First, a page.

Something has changed.
With Uber’s announcement this week that it is now permitting teenagers to open Uber accounts, we have to guess that either teenagers have changed in the decade since Uber launched, or Uber has changed. I am guessing it’s Uber.
In its early years, Uber offered a fulsome list of reasons why it did not offer account privileges to consumers under 18 years of age. These included legal considerations (some jurisdictions have laws and regulations that impose age restrictions on transportation services); safety concerns (including concerns about the ability of young passengers to navigate unfamiliar areas, and make appropriate decisions); liability and responsibility (allowing underage individuals to use the service without adult supervision could raise questions about Uber’s liability or duty of care towards these passengers); and driver comfort and discretion (many drivers feel uncomfortable transporting unaccompanied teenagers).
That was then; it appears now that the legal, safety, and liability issues must have been resolved (drivers still generally dislike driving unaccompanied teens).
At its May 17th “Go-Get Family Style” launch event, Uber CEO Dara Khosrowshahi stressed the company’s safety features which include dialling 911 in case of emergency (although, Uber’s Terms explain “In the event that you need to place a 911 emergency call on behalf of your teen, the dispatcher you’re connected with will see your location, not your teen’s.” How would that help?)
As a parent and a consumer, the sheer number of sexual assaults by Uber drivers in Canada and around the globe set alarm bells ringing.
As the publisher of Taxi News, I cringe recalling comments from an Uber driver who laughed that he didn’t drive for the money: “It’s to meet chicks, man, the chicks you meet at closing time!”
Only a few weeks ago, the Toronto Star reported that “Police are looking for an Uber driver who allegedly sexually assaulted a female passenger, then used her phone to give himself a tip and a positive review while driving her in Vaughan on Sunday.”
I vividly recall that in September 2015, police appealed to the public to locate an Uber driver in a sexual assault investigation. For all the technology and peace of mind theoretically offered in Uber’s high-tech app system, the driver had vanished and police were using old-fashioned news media to distribute a grainy photo on the evening news.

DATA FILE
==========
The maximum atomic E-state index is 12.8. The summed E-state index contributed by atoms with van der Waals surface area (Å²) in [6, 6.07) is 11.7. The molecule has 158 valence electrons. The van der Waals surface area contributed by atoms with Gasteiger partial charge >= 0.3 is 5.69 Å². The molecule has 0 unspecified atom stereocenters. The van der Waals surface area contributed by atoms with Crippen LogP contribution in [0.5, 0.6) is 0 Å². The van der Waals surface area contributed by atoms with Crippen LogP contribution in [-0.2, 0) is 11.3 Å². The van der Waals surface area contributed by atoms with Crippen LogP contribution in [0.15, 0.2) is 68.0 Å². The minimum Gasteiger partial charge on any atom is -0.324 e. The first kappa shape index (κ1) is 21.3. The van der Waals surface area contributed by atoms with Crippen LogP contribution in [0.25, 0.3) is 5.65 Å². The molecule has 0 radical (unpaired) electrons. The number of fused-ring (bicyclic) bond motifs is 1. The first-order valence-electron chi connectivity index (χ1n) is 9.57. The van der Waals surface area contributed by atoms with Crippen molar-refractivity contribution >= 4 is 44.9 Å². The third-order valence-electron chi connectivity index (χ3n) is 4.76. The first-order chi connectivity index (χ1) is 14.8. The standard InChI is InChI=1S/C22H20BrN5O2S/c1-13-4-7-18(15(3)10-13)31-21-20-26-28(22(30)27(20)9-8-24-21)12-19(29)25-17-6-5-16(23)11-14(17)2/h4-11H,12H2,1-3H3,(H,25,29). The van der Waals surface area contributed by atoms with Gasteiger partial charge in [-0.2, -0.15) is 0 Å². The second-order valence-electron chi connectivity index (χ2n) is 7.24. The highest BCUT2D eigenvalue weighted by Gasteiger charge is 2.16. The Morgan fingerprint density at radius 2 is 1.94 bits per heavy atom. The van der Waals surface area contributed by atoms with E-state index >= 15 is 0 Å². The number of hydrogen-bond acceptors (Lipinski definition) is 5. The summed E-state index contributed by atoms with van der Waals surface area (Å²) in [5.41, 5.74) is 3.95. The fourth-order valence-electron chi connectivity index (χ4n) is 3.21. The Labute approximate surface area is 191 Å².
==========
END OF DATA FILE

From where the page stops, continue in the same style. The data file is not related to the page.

As recently as 2022, Uber’s own U.S. Safety Report showed that Uber received 3,824 reports across the five most severe categories of sexual assault and misconduct.
Anyway, onward and upward. I have friends who use Uber and who may think Teen accounts are great progress (even after one shared that her driver turned up at her front door hours after dropping her off to tell her he “had feelings for her.”) These folks are prime prospects market for Uber’s new campaign which will ironically cannibalize the public transit systems young people have traditionally relied upon.
“Uber has to find new markets,” explains Marc Andre Way, president of the Canadian Taxi Association. “Uber’s per-ride payments to the City of Ottawa are a fraction of what they were at their peak, which means ridership is really down.
“Going after teen riders will have very little impact on Taxis but will take yet another chunk of the transit ridership municipalities need to support their systems.”
(Dr. James Cooper’s study for the City of Toronto found that 49% of Uber riders came from transit systems, while only 5% came from private cars.)
It’s possible that the legal, safety, and liability issues that prevented Uber from offering Teen accounts them a decade ago have been resolved. It’s also possible that Uber, which has never yet generated a profit, has simply decided that the benefit of adding a new market segment with Teen accounts is greater than the risk of offering them.
Parents will also be making a risk/benefit assessment. They have a lot more to lose.